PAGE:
Growth and Development Strategy;
Bussgang, Jeffrey J., and Gaurav Jain. "BabbaCo".
Harvard Business School Case 813-107, December 2012.
The Business Development Manager
Describes the role of business development (BD) managers in technology companies, detailing: 1) BD managers' key responsibilities at each step in the process of creating a partnership agreement; 2) how the nature of the BD function evolves as a technology startup matures; and 3) the attributes of effective BD managers.
High technology products;
Business or Company Management;
Partners and Partnerships;
Growth and Development Strategy;
Bussgang, Jeffrey J., Thomas R. Eisenmann, Sarah Dillard, Katharine Nevins, and Puja Ramani. "The Business Development Manager".
Harvard Business School Background Note 812-107, December 2011. (Revised March 2013.)
The Product Manager
Describes the role of product manager (PM) in technology companies, detailing 1) PMs' responsibilities; 2) different ways to organize the product management function; 3) how PMs interact with other functions within technology companies (e.g., engineering, product marketing); 4) how the nature of the PM role varies depending on context (e.g., early- vs. late-stage startups, business- vs. engineering-driven cultures); and 5) the attributes of effective PMs.
Keywords: Product Marketing;
Bussgang, Jeffrey, Thomas Eisenmann, and Robert Go. "The Product Manager".
Harvard Business School Background Note 812-105, December 2011. (Revised March 2013.)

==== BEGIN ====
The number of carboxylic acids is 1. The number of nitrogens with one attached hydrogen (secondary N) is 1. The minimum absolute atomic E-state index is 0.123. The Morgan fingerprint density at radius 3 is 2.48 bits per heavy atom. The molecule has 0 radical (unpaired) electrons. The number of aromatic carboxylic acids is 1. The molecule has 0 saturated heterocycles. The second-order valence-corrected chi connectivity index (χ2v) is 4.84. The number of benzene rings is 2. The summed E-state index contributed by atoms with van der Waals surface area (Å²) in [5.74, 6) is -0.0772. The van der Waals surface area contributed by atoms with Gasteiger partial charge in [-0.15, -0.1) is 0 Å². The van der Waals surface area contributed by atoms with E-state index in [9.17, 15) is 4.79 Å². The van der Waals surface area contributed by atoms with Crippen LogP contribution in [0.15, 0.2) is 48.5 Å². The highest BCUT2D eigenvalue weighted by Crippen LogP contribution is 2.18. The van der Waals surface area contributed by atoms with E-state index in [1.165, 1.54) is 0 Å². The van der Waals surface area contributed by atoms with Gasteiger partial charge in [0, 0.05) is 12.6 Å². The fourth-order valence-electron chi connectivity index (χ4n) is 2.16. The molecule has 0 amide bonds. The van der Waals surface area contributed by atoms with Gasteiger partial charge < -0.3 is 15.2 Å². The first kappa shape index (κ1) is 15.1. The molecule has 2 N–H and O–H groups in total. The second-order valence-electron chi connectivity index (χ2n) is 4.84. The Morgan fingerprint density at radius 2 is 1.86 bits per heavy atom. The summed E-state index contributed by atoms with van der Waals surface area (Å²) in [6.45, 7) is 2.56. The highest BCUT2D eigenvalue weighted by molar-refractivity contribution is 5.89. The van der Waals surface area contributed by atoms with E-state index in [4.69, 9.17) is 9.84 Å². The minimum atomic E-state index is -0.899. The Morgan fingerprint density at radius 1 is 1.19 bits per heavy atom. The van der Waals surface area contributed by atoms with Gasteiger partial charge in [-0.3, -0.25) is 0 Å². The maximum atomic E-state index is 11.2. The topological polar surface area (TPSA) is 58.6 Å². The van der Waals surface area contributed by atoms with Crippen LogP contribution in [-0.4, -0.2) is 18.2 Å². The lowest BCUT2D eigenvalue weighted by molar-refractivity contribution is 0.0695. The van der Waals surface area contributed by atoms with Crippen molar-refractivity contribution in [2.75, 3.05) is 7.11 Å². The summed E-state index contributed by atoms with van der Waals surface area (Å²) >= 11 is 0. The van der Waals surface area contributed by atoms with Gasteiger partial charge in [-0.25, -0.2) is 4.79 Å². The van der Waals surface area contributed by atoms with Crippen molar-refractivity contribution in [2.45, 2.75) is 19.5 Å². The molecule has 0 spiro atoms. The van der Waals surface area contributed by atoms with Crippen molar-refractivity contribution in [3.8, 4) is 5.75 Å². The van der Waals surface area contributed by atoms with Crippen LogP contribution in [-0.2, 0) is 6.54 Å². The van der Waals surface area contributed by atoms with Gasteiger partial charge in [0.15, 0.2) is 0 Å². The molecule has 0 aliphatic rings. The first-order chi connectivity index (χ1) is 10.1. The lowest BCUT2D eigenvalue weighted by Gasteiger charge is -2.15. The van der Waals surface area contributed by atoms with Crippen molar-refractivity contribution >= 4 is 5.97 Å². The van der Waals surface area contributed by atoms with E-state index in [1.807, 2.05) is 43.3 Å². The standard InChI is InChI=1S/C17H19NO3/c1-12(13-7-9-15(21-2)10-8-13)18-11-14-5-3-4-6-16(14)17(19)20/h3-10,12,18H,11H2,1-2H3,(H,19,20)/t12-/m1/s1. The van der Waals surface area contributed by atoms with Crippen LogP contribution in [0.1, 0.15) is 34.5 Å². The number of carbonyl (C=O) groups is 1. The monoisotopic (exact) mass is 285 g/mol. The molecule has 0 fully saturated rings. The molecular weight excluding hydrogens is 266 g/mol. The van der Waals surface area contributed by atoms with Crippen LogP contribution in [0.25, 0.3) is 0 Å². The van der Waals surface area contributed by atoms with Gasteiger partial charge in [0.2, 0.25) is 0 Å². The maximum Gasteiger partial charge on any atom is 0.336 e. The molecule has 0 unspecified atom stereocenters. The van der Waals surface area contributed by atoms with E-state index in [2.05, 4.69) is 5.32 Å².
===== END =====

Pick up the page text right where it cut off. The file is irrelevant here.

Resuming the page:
Co-founders of foursquare are deciding how to respond to competitive threats and scale up the organization. Foursquare was a location-based online service that allowed users to "check in" to a location using an application on a smartphone. Foursquare kept track of a user's check-ins, shared them with users' friends, and unlocked "Specials" that gave users discounts at nearby locations. Within a year and a half of its founding the company had 45 employees and over 5 million users and was valued in excess of $100 million. However, many competitors, including Facebook, Twitter, and Yelp, developed competitive services requiring foursquare to respond.
Web Services Industry;
Piskorski, Mikolaj Jan, Thomas R. Eisenmann, Jeffrey J. Bussgang, and David Chen. "foursquare".
Harvard Business School Case 711-418, January 2010. (Revised March 2013.)
Curt Schilling's Next Pitch